There’s a clear disconnect happening between the types of films that Hollywood values making, and the kinds of audiences that are actually going to the theaters to watch the films. For example, a 2012 USC study discovered that though Latinos represent 32% of “frequent moviegoers,” they are actually the most underrepresented demographic on screen with only 4% of speaking roles in films. And this is considering the fact that most films are green lit in Los Angeles, which is 48.4% Hispanic. As Chris Rock wrote in his Hollywood Reporter essay, “You’re in L.A, you’ve got to try not to hire Mexicans. It’s the most liberal town in the world, and there’s a part of it that’s kind of racist — not racist like ‘F– you, nigger’ racist, but just an acceptance that there’s a slave state in L.A. There’s this acceptance that Mexicans are going to take care of white people in L.A. that doesn’t exist anywhere else… You’re telling me no Mexicans are qualified to do anything at a studio? Really? Nothing but mop up?”
The 2014 Sony leaks made public some private emails that revealed how the industry’s leaders actually see race. (Hint: There were some bad jokes about President Obama and Kevin Hart.) Meanwhile, large roles in big, set-up-as-blockbuster movies that should have gone to people of color were given to white actors instead, such as with Emma Stone’s indigenous Aloha role, and the Gods of Egypt spectacle.
After last year’s #OscarsSoWhite fiasco, Academy President Cheryl Boone Isaacs stated, “Action needs to be taken to make sure that the industry as a whole is more inclusive with the hiring and the mentoring and the promoting of diverse product and diversity among filmmakers.” But even when the roles are there, such as was the case this year, it’s important to be able to recognize their worth. After this year’s nominees were announced, Academy Awards Producer Reginald Hudlin, who is also black, stated, “In a year with an extraordinary number of great performances by black actors that were embraced by audiences and embraced by critics, for them all to get ignored is tragic.”
Audiences aren’t necessarily being underserved from an intent to be malicious, but from an uneducated understanding of what life is like outside of Hollywood’s secluded sense of self. White Hollywood is unable to contextualize the award-worthy pain of a person of color’s performance without fitting them into a box of oppression that is easy to understand. The first black actor to win an Oscar was Hattie McDaniel, who played a slave in the 1939 film Gone with the Wind. At the Academy Awards ceremony, the Oscar winner and her escort were made to sit at a segregated table for two. Seventy-four years later, the most recent black actor to win an Oscar is Lupita Nyong’o, who also played a slave in the role she won for.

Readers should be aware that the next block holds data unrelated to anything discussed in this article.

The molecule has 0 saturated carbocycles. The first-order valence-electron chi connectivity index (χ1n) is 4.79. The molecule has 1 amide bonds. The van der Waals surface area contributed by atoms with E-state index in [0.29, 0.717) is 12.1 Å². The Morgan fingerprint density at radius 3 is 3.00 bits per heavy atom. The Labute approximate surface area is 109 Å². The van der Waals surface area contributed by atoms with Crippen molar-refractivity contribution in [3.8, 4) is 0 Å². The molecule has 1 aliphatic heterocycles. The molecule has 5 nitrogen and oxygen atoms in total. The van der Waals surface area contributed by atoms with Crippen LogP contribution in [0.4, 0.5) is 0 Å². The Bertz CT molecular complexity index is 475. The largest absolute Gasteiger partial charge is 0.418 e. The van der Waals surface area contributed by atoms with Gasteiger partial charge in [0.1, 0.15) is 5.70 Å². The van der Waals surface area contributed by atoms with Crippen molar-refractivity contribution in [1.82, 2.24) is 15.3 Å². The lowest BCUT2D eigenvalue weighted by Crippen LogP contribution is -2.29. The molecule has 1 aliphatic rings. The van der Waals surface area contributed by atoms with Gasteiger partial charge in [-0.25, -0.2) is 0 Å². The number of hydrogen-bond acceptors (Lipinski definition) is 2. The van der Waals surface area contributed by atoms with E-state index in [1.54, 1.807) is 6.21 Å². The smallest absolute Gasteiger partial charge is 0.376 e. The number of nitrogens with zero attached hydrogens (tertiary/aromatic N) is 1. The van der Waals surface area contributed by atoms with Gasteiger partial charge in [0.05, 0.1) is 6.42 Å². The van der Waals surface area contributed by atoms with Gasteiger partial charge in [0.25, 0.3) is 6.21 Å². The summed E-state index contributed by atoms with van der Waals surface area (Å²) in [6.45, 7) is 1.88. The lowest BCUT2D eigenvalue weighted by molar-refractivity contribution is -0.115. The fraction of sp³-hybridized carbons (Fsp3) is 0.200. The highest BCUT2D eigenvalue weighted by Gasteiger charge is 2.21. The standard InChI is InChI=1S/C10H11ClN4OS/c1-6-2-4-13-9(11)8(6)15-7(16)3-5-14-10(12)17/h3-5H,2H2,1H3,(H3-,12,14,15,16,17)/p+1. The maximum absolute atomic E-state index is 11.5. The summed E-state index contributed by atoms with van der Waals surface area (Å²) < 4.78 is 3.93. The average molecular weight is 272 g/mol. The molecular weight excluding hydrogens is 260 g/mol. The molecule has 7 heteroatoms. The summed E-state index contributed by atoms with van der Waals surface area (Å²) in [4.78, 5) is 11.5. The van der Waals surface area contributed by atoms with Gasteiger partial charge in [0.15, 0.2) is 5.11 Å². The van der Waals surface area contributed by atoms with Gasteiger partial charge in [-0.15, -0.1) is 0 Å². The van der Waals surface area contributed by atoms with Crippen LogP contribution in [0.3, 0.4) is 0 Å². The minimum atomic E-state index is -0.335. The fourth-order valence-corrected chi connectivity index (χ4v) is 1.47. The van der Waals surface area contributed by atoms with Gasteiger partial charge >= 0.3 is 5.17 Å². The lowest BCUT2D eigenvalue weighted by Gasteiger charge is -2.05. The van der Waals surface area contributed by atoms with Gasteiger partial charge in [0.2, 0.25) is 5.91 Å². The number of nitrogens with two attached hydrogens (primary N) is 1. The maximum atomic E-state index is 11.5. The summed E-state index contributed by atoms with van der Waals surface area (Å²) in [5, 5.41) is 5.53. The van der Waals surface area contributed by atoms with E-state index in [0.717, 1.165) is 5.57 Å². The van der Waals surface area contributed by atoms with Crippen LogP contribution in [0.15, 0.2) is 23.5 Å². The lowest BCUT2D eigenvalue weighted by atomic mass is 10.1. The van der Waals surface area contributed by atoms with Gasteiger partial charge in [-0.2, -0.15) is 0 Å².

Hollywood has a history of not considering the stories of people of color award-worthy unless they are told through the bridgeable white gaze, and so our outstanding actresses of color do not get to win Oscars for being ballerinas and queens, but for being maids and slaves. I’m not by any means saying these are not stories that deserve to be told, because these are stories that need to be told, but I am saying they are not our only stories. We shouldn’t have to be defined by our own oppression.
Viola Davis said it best in her winning Emmy speech this past year: “The only thing that separates women of color from anyone else is opportunity. You cannot win an Emmy for roles that are simply not there.” So, here are the facts: In 87 years of the Academy Awards, we’ve had exactly one black woman win Best Actress. Zero Latinas have won. Zero Asian women. The numbers for Best Actor aren’t much better: four black men, two Asians, and one Latino. But please, let’s all keep whining about poor Leo, who can’t catch a break.
It’s important that everyone — especially those who are privileged — watch, read, and listen to art that portrays unfamiliar experiences. Unfamiliar doesn’t mean uncommon — it just means something beyond one’s own life experience. It’s how we come to understand one another, and it’s how we learn to grow within ourselves. This year’s #OscarsSoWhite dilemma isn’t unique to the Academy, but when 20 famous white faces are starring back at you, it does bring to the forefront issues about the systematical way our society is set up and what its “best and brightest” have chosen to value.